Genesis 18.20-33

Job 10.16-22

Luke 22.39-45

Praying Poker: The Power to Change God’s Mind

(Summertime On Demand – V)

Eleventh Sunday after Pentecost

            On the morning of September 11 2001, as it slowly became clear that something horrible was happening in America’s skies, people began drifting into our church office. They came almost instinctively, I think, because they needed some place and someone to share their confusion, their anger, their disbelief, their grief and their disequilibrium. Two jets had already crashed into the World Trade Center towers, there was a rumor about the Pentagon and another jet was lost somewhere over Pennsylvania. At that moment, nobody knew what else to expect that morning. And as people gathered, we did the only thing we felt powerful enough to do: we prayed. We circled up, held each other’s hands both tightly and tenderly, and just prayed whatever came to mind. I can’t remember everything we said in those moments, but one prayer in particular has remained with me ever since. Someone in our circle prayed, “God, if there are any other planes up there, bring them down right now! Bring them down safe, but bring them down. This is already enough. This is already too much!” While the rest of us were “Please, dear God,” and “Help us, God,” this prayer – this pray-er - shook a fist in the face of God and demanded action. With all due respect to Jesus’ prayer in the garden, on that morning there was none of this, “If it is your will…” stuff. It was, “Let’s get ‘er done and get ‘er done now!” And I thought to myself, “Now this is a prayer - this is a prayer .” This is a prayer that takes God seriously, this is a prayer that takes prayer seriously, this is a prayer that expects and demands results. Immediate results. I learned a lot about prayer that morning.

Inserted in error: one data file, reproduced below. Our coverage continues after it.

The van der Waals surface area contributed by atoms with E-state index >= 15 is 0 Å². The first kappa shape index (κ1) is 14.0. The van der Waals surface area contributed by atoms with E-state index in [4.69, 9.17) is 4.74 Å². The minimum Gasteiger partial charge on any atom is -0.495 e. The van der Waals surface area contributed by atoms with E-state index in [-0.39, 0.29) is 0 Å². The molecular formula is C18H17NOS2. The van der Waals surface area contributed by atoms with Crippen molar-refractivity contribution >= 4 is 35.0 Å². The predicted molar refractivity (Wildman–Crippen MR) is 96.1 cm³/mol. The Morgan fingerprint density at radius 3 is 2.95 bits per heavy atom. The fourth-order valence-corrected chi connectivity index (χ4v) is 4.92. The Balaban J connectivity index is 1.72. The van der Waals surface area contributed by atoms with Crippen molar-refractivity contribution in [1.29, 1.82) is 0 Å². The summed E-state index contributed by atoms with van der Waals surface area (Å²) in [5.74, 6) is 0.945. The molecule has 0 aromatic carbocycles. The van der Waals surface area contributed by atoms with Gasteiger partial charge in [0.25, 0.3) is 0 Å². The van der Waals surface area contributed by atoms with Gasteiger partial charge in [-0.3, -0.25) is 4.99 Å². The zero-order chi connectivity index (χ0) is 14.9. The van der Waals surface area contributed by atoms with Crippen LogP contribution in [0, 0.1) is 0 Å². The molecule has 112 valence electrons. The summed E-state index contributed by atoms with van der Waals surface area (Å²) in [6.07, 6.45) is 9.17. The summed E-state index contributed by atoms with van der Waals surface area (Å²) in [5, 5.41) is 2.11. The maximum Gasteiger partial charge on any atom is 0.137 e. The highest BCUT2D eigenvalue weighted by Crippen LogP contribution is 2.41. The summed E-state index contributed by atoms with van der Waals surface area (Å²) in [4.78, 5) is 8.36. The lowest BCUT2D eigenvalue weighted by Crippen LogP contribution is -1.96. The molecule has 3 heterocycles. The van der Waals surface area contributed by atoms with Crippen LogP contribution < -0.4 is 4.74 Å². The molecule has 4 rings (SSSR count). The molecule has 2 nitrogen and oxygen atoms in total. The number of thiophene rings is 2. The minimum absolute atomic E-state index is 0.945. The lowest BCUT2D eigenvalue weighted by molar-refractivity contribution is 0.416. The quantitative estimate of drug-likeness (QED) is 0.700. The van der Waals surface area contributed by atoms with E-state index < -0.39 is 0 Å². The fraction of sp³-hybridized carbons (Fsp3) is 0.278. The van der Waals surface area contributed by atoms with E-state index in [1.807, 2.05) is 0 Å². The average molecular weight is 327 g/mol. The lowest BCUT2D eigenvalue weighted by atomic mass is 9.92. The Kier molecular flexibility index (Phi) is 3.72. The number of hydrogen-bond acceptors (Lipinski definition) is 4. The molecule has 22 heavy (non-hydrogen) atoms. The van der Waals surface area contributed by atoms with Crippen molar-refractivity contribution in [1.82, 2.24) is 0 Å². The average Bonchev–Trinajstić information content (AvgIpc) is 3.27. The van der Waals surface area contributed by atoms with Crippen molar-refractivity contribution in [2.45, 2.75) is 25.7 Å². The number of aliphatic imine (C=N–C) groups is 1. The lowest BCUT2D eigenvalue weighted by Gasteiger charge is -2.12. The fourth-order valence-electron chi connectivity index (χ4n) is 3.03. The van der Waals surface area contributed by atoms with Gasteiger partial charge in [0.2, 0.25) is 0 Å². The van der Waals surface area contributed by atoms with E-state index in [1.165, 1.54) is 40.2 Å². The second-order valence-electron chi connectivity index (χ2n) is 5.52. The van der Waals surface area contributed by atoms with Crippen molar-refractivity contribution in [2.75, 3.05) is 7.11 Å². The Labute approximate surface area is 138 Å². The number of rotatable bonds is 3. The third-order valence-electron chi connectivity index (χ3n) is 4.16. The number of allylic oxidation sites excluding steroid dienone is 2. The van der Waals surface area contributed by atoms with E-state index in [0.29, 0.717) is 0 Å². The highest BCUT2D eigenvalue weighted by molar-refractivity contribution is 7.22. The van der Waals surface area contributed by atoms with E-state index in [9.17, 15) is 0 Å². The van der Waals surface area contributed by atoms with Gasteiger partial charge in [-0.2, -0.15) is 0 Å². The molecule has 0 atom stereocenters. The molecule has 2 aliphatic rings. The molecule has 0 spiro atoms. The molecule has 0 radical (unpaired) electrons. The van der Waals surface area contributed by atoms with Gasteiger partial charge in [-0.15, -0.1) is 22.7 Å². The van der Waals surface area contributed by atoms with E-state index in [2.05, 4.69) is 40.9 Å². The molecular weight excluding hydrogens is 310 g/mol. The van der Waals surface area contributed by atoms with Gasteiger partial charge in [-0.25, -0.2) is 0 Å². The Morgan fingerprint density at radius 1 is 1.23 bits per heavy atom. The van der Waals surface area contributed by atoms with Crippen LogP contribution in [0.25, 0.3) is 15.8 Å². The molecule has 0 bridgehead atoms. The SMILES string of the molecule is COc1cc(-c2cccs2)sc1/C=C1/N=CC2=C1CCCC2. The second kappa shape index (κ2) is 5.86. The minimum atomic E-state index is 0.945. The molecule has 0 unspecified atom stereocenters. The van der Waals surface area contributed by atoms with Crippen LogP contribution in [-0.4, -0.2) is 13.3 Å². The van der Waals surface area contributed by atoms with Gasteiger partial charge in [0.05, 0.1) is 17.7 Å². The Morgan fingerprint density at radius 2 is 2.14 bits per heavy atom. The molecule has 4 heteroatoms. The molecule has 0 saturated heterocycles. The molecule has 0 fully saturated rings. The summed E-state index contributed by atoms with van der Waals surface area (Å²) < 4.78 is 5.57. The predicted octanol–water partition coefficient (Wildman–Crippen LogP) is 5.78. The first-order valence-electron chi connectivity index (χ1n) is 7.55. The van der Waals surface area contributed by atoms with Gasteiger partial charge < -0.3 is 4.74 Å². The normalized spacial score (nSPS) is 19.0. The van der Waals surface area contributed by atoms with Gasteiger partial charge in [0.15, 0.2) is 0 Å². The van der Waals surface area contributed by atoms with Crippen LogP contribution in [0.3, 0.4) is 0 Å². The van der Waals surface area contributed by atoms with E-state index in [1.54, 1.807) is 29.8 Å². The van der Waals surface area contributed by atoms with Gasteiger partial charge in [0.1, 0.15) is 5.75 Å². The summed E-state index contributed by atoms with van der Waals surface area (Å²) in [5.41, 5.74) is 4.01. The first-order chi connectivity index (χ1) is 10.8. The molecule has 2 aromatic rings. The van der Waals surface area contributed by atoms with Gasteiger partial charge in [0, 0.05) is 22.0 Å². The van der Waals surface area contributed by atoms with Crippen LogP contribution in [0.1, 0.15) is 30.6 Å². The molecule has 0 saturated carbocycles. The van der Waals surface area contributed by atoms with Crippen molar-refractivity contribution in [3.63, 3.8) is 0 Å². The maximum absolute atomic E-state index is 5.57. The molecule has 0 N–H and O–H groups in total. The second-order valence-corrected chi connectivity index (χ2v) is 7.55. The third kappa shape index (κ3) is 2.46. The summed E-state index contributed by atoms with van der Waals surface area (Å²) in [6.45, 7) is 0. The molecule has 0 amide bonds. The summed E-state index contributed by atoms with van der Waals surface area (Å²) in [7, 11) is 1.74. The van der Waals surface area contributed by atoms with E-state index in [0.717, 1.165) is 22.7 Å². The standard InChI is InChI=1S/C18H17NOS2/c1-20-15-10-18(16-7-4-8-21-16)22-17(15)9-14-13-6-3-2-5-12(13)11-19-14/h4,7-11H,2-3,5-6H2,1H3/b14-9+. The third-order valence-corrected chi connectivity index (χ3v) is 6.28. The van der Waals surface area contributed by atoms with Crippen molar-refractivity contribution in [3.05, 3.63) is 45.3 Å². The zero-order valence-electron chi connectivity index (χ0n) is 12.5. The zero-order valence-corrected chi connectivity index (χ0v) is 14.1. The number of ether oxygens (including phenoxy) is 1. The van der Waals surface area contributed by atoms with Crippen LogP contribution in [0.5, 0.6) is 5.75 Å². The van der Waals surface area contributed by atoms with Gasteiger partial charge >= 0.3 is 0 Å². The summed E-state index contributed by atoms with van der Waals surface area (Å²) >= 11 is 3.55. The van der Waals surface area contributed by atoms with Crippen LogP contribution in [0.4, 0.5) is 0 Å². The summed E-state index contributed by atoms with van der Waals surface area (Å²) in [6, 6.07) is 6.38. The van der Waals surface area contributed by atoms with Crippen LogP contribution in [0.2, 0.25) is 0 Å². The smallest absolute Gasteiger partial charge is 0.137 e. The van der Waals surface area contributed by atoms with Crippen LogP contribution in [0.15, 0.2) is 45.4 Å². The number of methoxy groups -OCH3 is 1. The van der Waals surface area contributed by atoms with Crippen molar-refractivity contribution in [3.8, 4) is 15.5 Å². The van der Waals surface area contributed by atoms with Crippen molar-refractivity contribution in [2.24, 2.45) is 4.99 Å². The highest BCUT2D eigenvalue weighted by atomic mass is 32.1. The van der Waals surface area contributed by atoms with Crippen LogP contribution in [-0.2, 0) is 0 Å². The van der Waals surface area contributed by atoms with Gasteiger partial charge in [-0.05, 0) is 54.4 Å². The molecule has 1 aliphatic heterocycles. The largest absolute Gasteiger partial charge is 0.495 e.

And really, this attitude of taking prayer seriously and taking God seriously is right in line with what we learn about prayer in this morning’s scripture lessons. Job demanded answers from God. Job, a just man who lost everything: his livestock, oxen and donkeys and sheep and camels; his servants, or his entire workforce; and every single one of his children, sons and daughters alike - and Job wanted to know why. A good deal of the book of Job consists of his asking God the hard questions and demanding answers: “Like a lion you hunt me… you increase your vexation towards me… why did you bring me forth from the womb? Are not the days of my life few? Let me alone, that I may find a little comfort…” This is not the way we imagine biblical people of faith talking to God, and it is certainly not the way many of us pray, but there is Job shaking his rhetorical fist in the face of God. And isn’t this exactly what prayer is? Talking to God? Job knows that God is a just God, and so expects nothing less than justice.